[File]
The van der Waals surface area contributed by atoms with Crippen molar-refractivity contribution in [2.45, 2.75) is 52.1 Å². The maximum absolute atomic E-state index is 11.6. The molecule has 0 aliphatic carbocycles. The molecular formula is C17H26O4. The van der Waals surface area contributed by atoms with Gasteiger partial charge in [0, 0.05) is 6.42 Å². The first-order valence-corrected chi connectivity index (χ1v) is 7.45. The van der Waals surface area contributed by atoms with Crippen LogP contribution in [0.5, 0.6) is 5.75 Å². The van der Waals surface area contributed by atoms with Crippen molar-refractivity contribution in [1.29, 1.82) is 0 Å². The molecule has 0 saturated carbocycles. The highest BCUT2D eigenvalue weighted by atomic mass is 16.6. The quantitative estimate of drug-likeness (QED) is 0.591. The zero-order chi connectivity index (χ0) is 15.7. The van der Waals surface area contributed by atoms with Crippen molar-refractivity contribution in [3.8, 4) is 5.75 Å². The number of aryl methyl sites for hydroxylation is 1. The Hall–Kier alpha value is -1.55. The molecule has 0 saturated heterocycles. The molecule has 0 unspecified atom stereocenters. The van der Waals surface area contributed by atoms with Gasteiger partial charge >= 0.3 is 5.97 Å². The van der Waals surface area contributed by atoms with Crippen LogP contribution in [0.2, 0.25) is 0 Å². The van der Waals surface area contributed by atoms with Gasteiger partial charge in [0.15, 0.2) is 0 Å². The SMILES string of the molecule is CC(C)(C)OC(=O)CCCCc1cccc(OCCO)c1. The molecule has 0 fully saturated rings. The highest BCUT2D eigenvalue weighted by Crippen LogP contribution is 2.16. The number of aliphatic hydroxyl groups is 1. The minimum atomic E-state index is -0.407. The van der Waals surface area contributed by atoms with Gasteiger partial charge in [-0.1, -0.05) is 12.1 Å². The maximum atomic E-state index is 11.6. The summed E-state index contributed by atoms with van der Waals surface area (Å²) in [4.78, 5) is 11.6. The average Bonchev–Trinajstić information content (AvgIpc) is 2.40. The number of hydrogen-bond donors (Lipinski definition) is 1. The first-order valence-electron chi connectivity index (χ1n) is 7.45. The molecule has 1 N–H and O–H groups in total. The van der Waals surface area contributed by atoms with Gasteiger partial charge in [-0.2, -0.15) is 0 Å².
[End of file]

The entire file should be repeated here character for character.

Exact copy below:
The van der Waals surface area contributed by atoms with Crippen molar-refractivity contribution in [2.45, 2.75) is 52.1 Å². The maximum absolute atomic E-state index is 11.6. The molecule has 0 aliphatic carbocycles. The molecular formula is C17H26O4. The van der Waals surface area contributed by atoms with Gasteiger partial charge in [0, 0.05) is 6.42 Å². The first-order valence-corrected chi connectivity index (χ1v) is 7.45. The van der Waals surface area contributed by atoms with Crippen LogP contribution in [0.5, 0.6) is 5.75 Å². The van der Waals surface area contributed by atoms with Crippen molar-refractivity contribution in [1.29, 1.82) is 0 Å². The molecule has 0 saturated carbocycles. The highest BCUT2D eigenvalue weighted by atomic mass is 16.6. The quantitative estimate of drug-likeness (QED) is 0.591. The zero-order chi connectivity index (χ0) is 15.7. The van der Waals surface area contributed by atoms with Crippen molar-refractivity contribution in [3.8, 4) is 5.75 Å². The number of aryl methyl sites for hydroxylation is 1. The Hall–Kier alpha value is -1.55. The molecule has 0 saturated heterocycles. The molecule has 0 unspecified atom stereocenters. The van der Waals surface area contributed by atoms with Gasteiger partial charge >= 0.3 is 5.97 Å². The van der Waals surface area contributed by atoms with Crippen LogP contribution in [0.2, 0.25) is 0 Å². The van der Waals surface area contributed by atoms with Gasteiger partial charge in [0.15, 0.2) is 0 Å². The SMILES string of the molecule is CC(C)(C)OC(=O)CCCCc1cccc(OCCO)c1. The molecule has 0 fully saturated rings. The highest BCUT2D eigenvalue weighted by Crippen LogP contribution is 2.16. The number of aliphatic hydroxyl groups is 1. The minimum atomic E-state index is -0.407. The van der Waals surface area contributed by atoms with Gasteiger partial charge in [-0.1, -0.05) is 12.1 Å². The maximum atomic E-state index is 11.6. The summed E-state index contributed by atoms with van der Waals surface area (Å²) in [4.78, 5) is 11.6. The average Bonchev–Trinajstić information content (AvgIpc) is 2.40. The number of hydrogen-bond donors (Lipinski definition) is 1. The first-order valence-electron chi connectivity index (χ1n) is 7.45. The molecule has 1 N–H and O–H groups in total. The van der Waals surface area contributed by atoms with Gasteiger partial charge in [-0.2, -0.15) is 0 Å².